A composite metal foam (CMF) material developed by researchers at North Carolina State University can stop ball and armor-piercing .50 caliber rounds as well as conventional steel armor, even though it weighs less than half as much, the university recently announced. The finding means that vehicle designers will be able to develop lighter military vehicles without sacrificing safety, or can improve protection without making vehicles heavier.

Previous research has resulted in CMF material capable of shredding bullets.

June 17, 2019
Posted by Gopika Ramesh

The Defense Information Technology Contracting Organization (DITCO) is reducing their contracting fee for enterprise acquisition services from 2.5% to 2.25% starting on October 1st, 2019 according to a recent release by the Defense Information Systems Agency (DISA). This will be coinciding with the start of fiscal year 2020.

In a statement, Christopher Barnhurst, DISA’s chief financial officer said, “DITCO’s dedication to controlling costs while evolving service offerings has resulted in the ability to lower fees to customers, thereby enabling reinvestment into lethality for the DOD."

June 13, 2019
Posted by George I. Seffers
The U.S. Air Force has successfully launched the AGM-183A Air Launched Rapid Response Weapon from a B-52 Stratofortress for the first time. Credit: Airman 1st Class Victor J. Caputo/U.S. Air Force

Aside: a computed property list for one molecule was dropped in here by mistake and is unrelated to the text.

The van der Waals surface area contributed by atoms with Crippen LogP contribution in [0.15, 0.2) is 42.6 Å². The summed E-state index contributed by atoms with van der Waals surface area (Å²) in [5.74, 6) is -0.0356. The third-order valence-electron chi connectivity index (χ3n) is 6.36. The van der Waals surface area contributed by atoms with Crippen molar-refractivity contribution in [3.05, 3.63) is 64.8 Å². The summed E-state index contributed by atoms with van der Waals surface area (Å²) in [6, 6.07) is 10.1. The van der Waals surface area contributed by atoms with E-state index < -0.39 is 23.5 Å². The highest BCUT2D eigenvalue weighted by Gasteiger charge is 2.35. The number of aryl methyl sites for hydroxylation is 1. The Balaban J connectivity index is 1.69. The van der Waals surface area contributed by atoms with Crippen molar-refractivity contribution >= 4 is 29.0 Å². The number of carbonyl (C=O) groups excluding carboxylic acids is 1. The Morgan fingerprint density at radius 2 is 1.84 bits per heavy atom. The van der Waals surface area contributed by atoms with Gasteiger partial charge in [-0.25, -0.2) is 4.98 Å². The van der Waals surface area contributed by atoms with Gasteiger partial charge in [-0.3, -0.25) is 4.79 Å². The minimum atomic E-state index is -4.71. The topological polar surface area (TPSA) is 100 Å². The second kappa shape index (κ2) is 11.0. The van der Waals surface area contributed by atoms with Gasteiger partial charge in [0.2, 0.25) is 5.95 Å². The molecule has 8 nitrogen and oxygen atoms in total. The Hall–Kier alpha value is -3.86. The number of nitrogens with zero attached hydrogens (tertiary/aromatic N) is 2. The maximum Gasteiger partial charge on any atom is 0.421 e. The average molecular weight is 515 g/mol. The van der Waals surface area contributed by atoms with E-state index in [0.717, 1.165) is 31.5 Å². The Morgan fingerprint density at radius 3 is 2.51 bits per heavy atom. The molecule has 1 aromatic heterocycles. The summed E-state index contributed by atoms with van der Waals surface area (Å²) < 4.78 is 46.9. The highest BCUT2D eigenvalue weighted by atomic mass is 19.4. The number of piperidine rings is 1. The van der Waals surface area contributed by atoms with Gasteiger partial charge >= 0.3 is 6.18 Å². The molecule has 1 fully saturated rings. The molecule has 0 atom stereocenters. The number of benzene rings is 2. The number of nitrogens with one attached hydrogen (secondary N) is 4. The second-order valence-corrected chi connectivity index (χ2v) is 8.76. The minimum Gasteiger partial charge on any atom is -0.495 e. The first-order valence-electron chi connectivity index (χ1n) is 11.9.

The U.S. Air Force successfully conducted the first flight test of its AGM-183A Air Launched Rapid Response Weapon, or ARRW, on a B-52 Stratofortress aircraft on June 12 at Edwards Air Force Base, California, the service has announced.

June 6, 2019
By Maryann Lawlor
Unlike standard GPS-enabled map apps, QuickRoute settings include options such as “Use Controlled Opposing Lanes” and “Show QuickRoute Alerts on Map.”

First responders can’t always use the same apps the general public depends on to get to their destination by the fastest route. Commercial apps may not factor in delays such as weather events, traffic accidents or the size and weight of their vehicles.

May 30, 2019
Posted by Kimberly Underwood
A new agreement between the Massachusetts Institute of Technology and the U.S. Air Force is meant to accelerate the use of artificial intelligence in Air Force operations. Credit: Shutterstock/Yousif Al Saif

On May 23 the Massachusetts Institute of Technology, known as MIT, announced that it had signed an agreement with the U.S. Air Force to carry out fundamental research on artificial intelligence.

The MIT-Air Force AI Accelerator program is aimed at bringing rapid prototyping, scalability and the use of advanced algorithms and systems into Air Force operations.

“MIT and the U.S. Air Force have signed an agreement to launch a new program designed to make fundamental advances in artificial intelligence that could improve Air Force operations while also addressing broader societal needs,” a university official stated.